I recently took a tour of a private school which is planning a huge renovation of its library into a wireless, distance-learning site. The Dean giving the tour admitted that they have no plans to continue expanding their current library/book collection, and most future money will go into maintenance and constant updating of the technology on campus instead.

I found that rather sad. I mean, as a life-long reader, and lover of literature, I think there is something special about curling up in a chair with a book in your hands. But our society today is so computer and Internet-tied, it seems, that the publishing and reading and buying of books strictly online will become common practice in the next few decades.

Will traditional print lose out altogether? And is that a bad thing?

Monday, October 16, 2006

The Essential 55

Has anyone picked up this book? It's a quick read, a best-seller written by award-winning NYC teacher Ron Clark, about the 55 rules he uses in his 5th grade classroom (or used to, anyway. Now he's such a bigshot that he's actually opening his own school in Atlanta). TNT also did an original movie back in August, based on his experiences in Harlem, starring Matthew Perry. Not bad.

Anyway, I was browsing in Borders over the weekend, and they had their fantastic 25% off for Educators sale (which, by the way, applies to just about anyone who works in any kind of education setting - including homeschoolers). So I picked up a few books, including this one.

I started it last night. I thought it would be a list of his rules, which it is, at first. But it's more than a list of classroom rules. It's also a list of life rules - which Clark states outright in his introduction. He's a southern boy, so he was raised in the "Yes, ma'am," "No, sir" way of life, and his rules are pretty much about common courtesy. But as you read, it's amazing how many of them, if we followed them on a regular basis, would make our communities happier places.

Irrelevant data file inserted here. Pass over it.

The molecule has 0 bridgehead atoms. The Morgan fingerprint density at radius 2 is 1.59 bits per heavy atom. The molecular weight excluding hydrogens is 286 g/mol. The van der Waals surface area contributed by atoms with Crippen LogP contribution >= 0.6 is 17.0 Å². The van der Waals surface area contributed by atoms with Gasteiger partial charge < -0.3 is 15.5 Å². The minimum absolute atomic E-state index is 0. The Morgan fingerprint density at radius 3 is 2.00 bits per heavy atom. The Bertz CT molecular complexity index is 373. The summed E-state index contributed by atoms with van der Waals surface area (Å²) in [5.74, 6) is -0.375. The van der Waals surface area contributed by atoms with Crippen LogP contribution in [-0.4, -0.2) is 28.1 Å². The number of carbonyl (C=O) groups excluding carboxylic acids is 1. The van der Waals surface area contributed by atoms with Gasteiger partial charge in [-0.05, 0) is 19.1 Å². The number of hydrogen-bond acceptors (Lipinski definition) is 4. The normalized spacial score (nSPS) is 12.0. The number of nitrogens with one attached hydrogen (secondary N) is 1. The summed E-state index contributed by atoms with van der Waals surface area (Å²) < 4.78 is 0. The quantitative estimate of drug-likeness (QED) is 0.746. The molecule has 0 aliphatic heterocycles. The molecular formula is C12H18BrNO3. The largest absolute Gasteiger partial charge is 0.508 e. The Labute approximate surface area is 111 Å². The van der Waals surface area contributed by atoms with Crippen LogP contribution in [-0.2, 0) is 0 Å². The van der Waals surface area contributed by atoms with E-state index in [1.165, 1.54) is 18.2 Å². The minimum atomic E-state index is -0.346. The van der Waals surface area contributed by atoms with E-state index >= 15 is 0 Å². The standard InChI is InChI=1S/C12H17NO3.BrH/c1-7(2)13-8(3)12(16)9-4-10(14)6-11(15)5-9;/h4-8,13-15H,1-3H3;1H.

The funniest one of the 11 I've read so far:

"If someone in the class wins a game or does something well, we will congratulate that person. Claps should be of at least three seconds in length with the full part of both hands meeting in a manner that will give the appropriate clap volume."

He goes on to say he knows how silly this rule sounds outright, but you have to admit, the intention behind it is pretty solid. How often do we really congratulate someone wholeheartedly? How many times do we keep our congratulations to a minimal mumble? How many times are they cloaked in another emotion, like jealousy? Clark also says that if a few students in the class begin to clap, then everyone must join in - because what's worse than a few half-hearted claps? And who's to say what accomplishment is too small to be recognized?

It's a pretty inspirational book, and it's easy to see even from the start why this guy has won several teaching awards.

I'll post some other of my favorites as I work my way through-